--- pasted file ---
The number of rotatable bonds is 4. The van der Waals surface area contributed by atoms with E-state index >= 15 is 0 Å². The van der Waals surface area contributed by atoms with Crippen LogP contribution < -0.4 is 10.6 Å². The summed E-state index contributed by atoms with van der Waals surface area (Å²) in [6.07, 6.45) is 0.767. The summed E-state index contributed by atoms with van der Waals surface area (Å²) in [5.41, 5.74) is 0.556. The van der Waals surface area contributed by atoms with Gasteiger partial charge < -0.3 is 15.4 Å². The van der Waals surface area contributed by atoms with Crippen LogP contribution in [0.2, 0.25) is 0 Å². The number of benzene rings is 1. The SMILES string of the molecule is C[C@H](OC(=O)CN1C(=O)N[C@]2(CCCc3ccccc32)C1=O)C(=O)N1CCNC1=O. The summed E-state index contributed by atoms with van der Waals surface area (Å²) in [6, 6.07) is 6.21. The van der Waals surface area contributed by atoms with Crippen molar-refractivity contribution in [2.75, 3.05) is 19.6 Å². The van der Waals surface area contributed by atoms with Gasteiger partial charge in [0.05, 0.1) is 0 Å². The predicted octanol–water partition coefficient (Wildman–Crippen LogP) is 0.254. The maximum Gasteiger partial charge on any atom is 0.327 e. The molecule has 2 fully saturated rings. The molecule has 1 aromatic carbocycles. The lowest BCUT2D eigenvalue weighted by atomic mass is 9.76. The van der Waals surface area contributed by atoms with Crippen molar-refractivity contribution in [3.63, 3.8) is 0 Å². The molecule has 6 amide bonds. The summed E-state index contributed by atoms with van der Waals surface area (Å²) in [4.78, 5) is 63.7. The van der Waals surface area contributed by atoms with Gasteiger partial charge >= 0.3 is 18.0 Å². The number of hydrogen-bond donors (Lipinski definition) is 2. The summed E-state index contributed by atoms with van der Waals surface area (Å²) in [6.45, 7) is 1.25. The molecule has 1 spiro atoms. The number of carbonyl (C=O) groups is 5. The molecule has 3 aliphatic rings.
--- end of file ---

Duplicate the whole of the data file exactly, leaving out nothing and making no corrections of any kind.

The number of rotatable bonds is 4. The van der Waals surface area contributed by atoms with E-state index >= 15 is 0 Å². The van der Waals surface area contributed by atoms with Crippen LogP contribution < -0.4 is 10.6 Å². The summed E-state index contributed by atoms with van der Waals surface area (Å²) in [6.07, 6.45) is 0.767. The summed E-state index contributed by atoms with van der Waals surface area (Å²) in [5.41, 5.74) is 0.556. The van der Waals surface area contributed by atoms with Gasteiger partial charge < -0.3 is 15.4 Å². The van der Waals surface area contributed by atoms with Crippen LogP contribution in [0.2, 0.25) is 0 Å². The number of benzene rings is 1. The SMILES string of the molecule is C[C@H](OC(=O)CN1C(=O)N[C@]2(CCCc3ccccc32)C1=O)C(=O)N1CCNC1=O. The summed E-state index contributed by atoms with van der Waals surface area (Å²) in [6, 6.07) is 6.21. The van der Waals surface area contributed by atoms with Crippen molar-refractivity contribution in [2.75, 3.05) is 19.6 Å². The van der Waals surface area contributed by atoms with Gasteiger partial charge in [0.05, 0.1) is 0 Å². The predicted octanol–water partition coefficient (Wildman–Crippen LogP) is 0.254. The maximum Gasteiger partial charge on any atom is 0.327 e. The molecule has 2 fully saturated rings. The molecule has 1 aromatic carbocycles. The lowest BCUT2D eigenvalue weighted by atomic mass is 9.76. The van der Waals surface area contributed by atoms with Crippen molar-refractivity contribution in [3.63, 3.8) is 0 Å². The molecule has 6 amide bonds. The summed E-state index contributed by atoms with van der Waals surface area (Å²) in [4.78, 5) is 63.7. The van der Waals surface area contributed by atoms with Gasteiger partial charge >= 0.3 is 18.0 Å². The number of hydrogen-bond donors (Lipinski definition) is 2. The summed E-state index contributed by atoms with van der Waals surface area (Å²) in [6.45, 7) is 1.25. The molecule has 1 spiro atoms. The number of carbonyl (C=O) groups is 5. The molecule has 3 aliphatic rings.